Depending upon the terms of the agreement and CWS provider, it may be possible for an employee to transfer their agreement to their new place of work.


Is there a limit on the scheme?

When the Cycle to Work Scheme was initially rolled out by the government in 1999, a limit of £1,000 was set on the purchase of a bike or equipment. This limit was set as most providers were not regulated by the Financial Conduct Authority (FCA).

Since most providers are now regulated by the FCA, the previous £1,000 cap on the value of bikes and equipment has been lifted, meaning employers can set their own limits. While some employers may place no limit on the total purchase or hiring price, some choose to set limits of £2,000 to £5,000 to reduce total administration costs to the business.


What is included in the Cycle to Work Scheme?

The Cycle to Work Scheme allows individuals to hire any bike that has a minimum of 2 wheels and a maximum of 4 wheels.

The CWS legislation does not explicitly define the list of eligible ‘safety equipment’ but states it can include the following:

  • Mirrors and Mudguards to ensure riders’ visibility is not compromised
  • Bike helmets which conform to European standard BSEN1078
  • Bells and bulb horns
  • Lights
  • Bike clips and dress guards
  • Panniers, luggage carriers and straps to allow luggage to be safely carried
  • Child safety seats
  • Locks and chains to ensure the bike can be safely secured
  • Pumps, puncture repair kits, bike tool kits and tyre sealant to allow for minor repairs
  • Replacement parts
  • Adaptations for disability/mobility issues
  • Reflective clothing or reflective cycle equipment


What are the tax Implications?

Employee Tax Implications

As a result of the Salary Sacrifice Scheme, a basic rate taxpayer, with an income tax of 20% and national insurance contribution of 12%, could see a reduction in taxation of £420 over two years, based on a £1,000 rental agreement.

For higher-rate taxpayers, the CWS could see a greater tax reduction, with a 40% income tax and 2% national insurance contributions being considered.


Employer Tax Implications

The reduction in an employee’s total take-home pay results in a reduction of the employer’s national insurance contribution. This rate is currently set at 13.8%. For a £1,000 bike rental, the employer would pay £138 less in national insurance contribution for each employee that utilises the scheme.

Additionally, employers offering the Cycle to Work scheme via a salary sacrifice arrangement need to account for VAT on these payments. Each salary sacrifice payment is considered a taxable supply and must be included in the employer’s VAT return. 

However, an employer can reclaim VAT on the purchase of bikes and equipment. As these purchases are deemed a business expense, they can be written off as expenses in the yearly P&L with VAT claimed back by the business through HMRC.

For many businesses, expenditure on bikes and equipment will qualify for the Annual Investment Allowance (AIA). The AIA enables a business to fully deduct qualifying capital expenses up to £200,000 annually from its taxable profits. If AIA is not available or a business has exceeded its annual total capital expenditure, an 18% allowance per year can be made for bikes or eligible equipment, in addition to main capital allowance pools.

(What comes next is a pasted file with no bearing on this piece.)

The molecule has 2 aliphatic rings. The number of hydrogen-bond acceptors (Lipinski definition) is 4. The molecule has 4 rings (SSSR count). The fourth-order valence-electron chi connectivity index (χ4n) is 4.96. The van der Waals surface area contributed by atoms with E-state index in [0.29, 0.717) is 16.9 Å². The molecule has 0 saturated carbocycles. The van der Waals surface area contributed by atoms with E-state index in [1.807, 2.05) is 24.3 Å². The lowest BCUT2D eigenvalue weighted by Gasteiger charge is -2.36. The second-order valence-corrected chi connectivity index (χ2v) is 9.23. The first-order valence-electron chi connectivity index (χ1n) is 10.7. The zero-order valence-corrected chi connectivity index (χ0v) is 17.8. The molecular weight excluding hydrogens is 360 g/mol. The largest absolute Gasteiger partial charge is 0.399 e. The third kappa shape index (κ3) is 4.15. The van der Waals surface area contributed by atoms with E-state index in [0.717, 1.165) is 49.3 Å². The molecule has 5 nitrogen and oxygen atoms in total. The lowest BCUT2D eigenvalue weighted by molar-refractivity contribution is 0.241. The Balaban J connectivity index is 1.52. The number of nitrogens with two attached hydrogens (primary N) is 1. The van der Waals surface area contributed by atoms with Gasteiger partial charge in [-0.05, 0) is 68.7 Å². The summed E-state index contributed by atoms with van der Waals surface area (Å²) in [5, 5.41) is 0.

What happens at the end of the rental period?

At the end of the rental agreement, employees have four options:

Extend the Hire Agreement:

Employees can extend their hire agreement beyond the agreed rental period. While many CWS providers may have predetermined limits for such extensions, employees should consider if it is beneficial for them to extend the agreement. This is because, according to HMRC, the assumed value of a bike decreases to 0% after six years.


Return the Cycle and Equipment

At the end of the CWS rental agreement, typically the employee will return the bike and any associated equipment to the provider.  This return process usually involves the VWS partnering company, which will handle the financial aspects of the bikes disposal.


Enter A New CWS Agreement

Most employees who wish to continue utilising the Cycle to Work Scheme will seek to sign a new rental agreement. The employee can hire a new bike and associated equipment, redefining their contract length and monthly payments.


Purchase the Bike and Equipment

At the end of the rental period, the employee will be presented with the option to purchase the bike. Should an employee opt to buy, the employer is required to adjust their financial records and eliminate the bike’s remaining value from the company’s assets. This will mean the employee forfeits any tax benefits; therefore, any subsequent purchase agreement must be completely separate from the CWS.

When an employee makes the decision to purchase the bike, they must do so through a one-time payment with the sale recorded in the business’s financial statements.



To date, the Cycle to Work Scheme has been adopted by over 40,000 businesses, with over 1.6 million people using the scheme to purchase or hire bicycles in the UK to date. With growing pressure on the government to reduce carbon emissions and congestion, combined with increased investment in cycle paths by local councils, it is likely that the scheme will continue for the foreseeable future.

If you want to learn more about implementing a Cycle to Work Scheme as an employer or the tax advantages as an employee, please get in touch with our team.